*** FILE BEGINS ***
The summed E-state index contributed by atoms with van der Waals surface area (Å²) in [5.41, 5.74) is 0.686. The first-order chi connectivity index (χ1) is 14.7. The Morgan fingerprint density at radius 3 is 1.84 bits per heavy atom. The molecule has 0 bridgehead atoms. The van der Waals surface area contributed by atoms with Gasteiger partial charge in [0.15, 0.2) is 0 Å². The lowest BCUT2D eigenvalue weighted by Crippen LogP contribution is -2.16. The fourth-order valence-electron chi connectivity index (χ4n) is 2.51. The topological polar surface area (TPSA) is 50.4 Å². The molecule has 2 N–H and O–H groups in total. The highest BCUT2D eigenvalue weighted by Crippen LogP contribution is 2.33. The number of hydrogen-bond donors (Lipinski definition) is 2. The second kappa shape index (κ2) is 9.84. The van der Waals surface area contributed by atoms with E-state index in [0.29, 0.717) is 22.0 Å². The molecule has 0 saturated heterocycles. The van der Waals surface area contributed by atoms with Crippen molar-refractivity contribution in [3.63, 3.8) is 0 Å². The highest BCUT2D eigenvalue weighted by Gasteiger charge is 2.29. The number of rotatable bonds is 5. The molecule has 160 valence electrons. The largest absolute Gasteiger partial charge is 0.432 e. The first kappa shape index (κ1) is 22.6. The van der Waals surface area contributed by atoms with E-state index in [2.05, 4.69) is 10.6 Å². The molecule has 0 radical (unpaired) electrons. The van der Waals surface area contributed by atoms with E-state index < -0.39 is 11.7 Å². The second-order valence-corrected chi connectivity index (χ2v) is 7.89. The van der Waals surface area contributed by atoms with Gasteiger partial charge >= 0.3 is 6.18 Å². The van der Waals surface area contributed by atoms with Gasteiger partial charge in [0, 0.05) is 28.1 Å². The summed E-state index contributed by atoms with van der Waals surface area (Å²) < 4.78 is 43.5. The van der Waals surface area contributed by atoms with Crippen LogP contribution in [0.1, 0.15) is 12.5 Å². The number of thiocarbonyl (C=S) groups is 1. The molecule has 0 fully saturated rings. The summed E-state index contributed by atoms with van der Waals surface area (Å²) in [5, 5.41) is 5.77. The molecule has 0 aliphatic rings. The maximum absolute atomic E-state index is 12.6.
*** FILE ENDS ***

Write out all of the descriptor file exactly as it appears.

The summed E-state index contributed by atoms with van der Waals surface area (Å²) in [5.41, 5.74) is 0.686. The first-order chi connectivity index (χ1) is 14.7. The Morgan fingerprint density at radius 3 is 1.84 bits per heavy atom. The molecule has 0 bridgehead atoms. The van der Waals surface area contributed by atoms with Gasteiger partial charge in [0.15, 0.2) is 0 Å². The lowest BCUT2D eigenvalue weighted by Crippen LogP contribution is -2.16. The fourth-order valence-electron chi connectivity index (χ4n) is 2.51. The topological polar surface area (TPSA) is 50.4 Å². The molecule has 2 N–H and O–H groups in total. The highest BCUT2D eigenvalue weighted by Crippen LogP contribution is 2.33. The number of hydrogen-bond donors (Lipinski definition) is 2. The second kappa shape index (κ2) is 9.84. The van der Waals surface area contributed by atoms with E-state index in [0.29, 0.717) is 22.0 Å². The molecule has 0 saturated heterocycles. The van der Waals surface area contributed by atoms with Crippen molar-refractivity contribution in [3.63, 3.8) is 0 Å². The highest BCUT2D eigenvalue weighted by Gasteiger charge is 2.29. The number of rotatable bonds is 5. The molecule has 160 valence electrons. The largest absolute Gasteiger partial charge is 0.432 e. The first kappa shape index (κ1) is 22.6. The van der Waals surface area contributed by atoms with E-state index in [2.05, 4.69) is 10.6 Å². The molecule has 0 radical (unpaired) electrons. The van der Waals surface area contributed by atoms with E-state index < -0.39 is 11.7 Å². The second-order valence-corrected chi connectivity index (χ2v) is 7.89. The van der Waals surface area contributed by atoms with Gasteiger partial charge >= 0.3 is 6.18 Å². The van der Waals surface area contributed by atoms with Gasteiger partial charge in [0, 0.05) is 28.1 Å². The summed E-state index contributed by atoms with van der Waals surface area (Å²) < 4.78 is 43.5. The van der Waals surface area contributed by atoms with Crippen LogP contribution in [0.1, 0.15) is 12.5 Å². The number of thiocarbonyl (C=S) groups is 1. The molecule has 0 fully saturated rings. The summed E-state index contributed by atoms with van der Waals surface area (Å²) in [5, 5.41) is 5.77. The molecule has 0 aliphatic rings. The maximum absolute atomic E-state index is 12.6.